The exile whose only creed is culture

Born in Prague, Monika Zgustova went into exile with her parents in the US when she was 15 years old. / rc

This writer and translator has reading and art as sacred commandments. The TV is for her a piece of furniture. Cooking relaxes him. Tai chi and yoga help her relax, as well as stepping on the beach

Antonio Paniagua

Monika Zgustova (Prague, 1957) is a writer and one of the great translators from Czech to Spanish. Gifted with the gift of languages, she has poured into Castilian Milan Kundera, Václav Havel and Jaroslav Seifert, among many others. He has suffered exile twice: his parents fled Prague with the Soviet invasion of the country in 1968 and settled in the United States, a country from which he left as soon as he could. He found his place in Barcelona, ​​a city he loves as much as the Catalan. He loves the music of Bach, Vivaldi and Mozart and the paintings of Vermeer, Matisse and Piero della Francesca. Walking along the beach and getting lost in the gardens are two of his favorite occupations. If something throws her off center, tai chi, yoga and swimming solve it. Soon it will deliver to the printer ‘We looked better in the dark’ (Galaxia Gutenberg).


7:30 a.m. I like to wake up between seven and eight. First thing in the morning I feel like reading the news in bed on my mobile phone. I get up and do some tai chi or yoga, have breakfast – usually some toast with butter and jam, accompanied by green tea – and get to work. People think that here in Catalonia everyone has tumaca bread for breakfast, and no, it is something that is usually eaten with salads, cheeses and sausages.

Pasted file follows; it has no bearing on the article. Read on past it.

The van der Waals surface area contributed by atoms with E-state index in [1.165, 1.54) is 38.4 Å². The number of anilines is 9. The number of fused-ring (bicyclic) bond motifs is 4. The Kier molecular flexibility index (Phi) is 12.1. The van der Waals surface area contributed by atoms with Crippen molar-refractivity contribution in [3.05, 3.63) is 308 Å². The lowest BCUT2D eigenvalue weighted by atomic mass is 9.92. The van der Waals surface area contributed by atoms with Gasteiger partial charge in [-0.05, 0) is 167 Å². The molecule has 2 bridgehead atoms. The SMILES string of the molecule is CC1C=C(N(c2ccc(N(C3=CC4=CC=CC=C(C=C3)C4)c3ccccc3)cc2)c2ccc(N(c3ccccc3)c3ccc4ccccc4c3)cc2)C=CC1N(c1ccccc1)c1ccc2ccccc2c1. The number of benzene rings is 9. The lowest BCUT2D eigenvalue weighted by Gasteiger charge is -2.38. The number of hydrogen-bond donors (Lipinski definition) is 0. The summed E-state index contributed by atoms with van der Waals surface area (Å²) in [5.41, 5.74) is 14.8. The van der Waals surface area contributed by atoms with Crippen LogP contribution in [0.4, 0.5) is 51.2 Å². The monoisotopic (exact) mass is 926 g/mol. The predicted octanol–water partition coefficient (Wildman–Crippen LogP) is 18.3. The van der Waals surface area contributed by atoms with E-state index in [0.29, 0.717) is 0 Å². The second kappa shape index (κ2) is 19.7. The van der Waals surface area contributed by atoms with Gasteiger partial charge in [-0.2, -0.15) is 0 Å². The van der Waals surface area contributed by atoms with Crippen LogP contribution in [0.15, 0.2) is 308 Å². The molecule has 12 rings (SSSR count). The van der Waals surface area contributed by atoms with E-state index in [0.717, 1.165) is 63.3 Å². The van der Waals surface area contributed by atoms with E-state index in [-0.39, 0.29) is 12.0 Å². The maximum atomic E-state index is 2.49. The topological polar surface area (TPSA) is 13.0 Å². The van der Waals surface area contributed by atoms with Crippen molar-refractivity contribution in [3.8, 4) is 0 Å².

9:30 a.m. Before I start writing, regardless of whether it is a book or an article, I walk or swim, activities that help me focus. I am lucky to live near the beach, in Sitges. Walking along the shore is a real pleasure. I also do it through the archaeological ruins, the hills and among the vineyards. Although I am an urbanite and I love walking around cities, I need the countryside.

12:30 p.m. I spend a lot of time translating. I recommend that people who want to write translate, it is something that gives many tables and is even more useful than going to a creative writing school. For essays and articles I use Catalan, Spanish and English, while for fiction books I use Czech. I’m also good with Russian and French, but I’m not as fluent in them.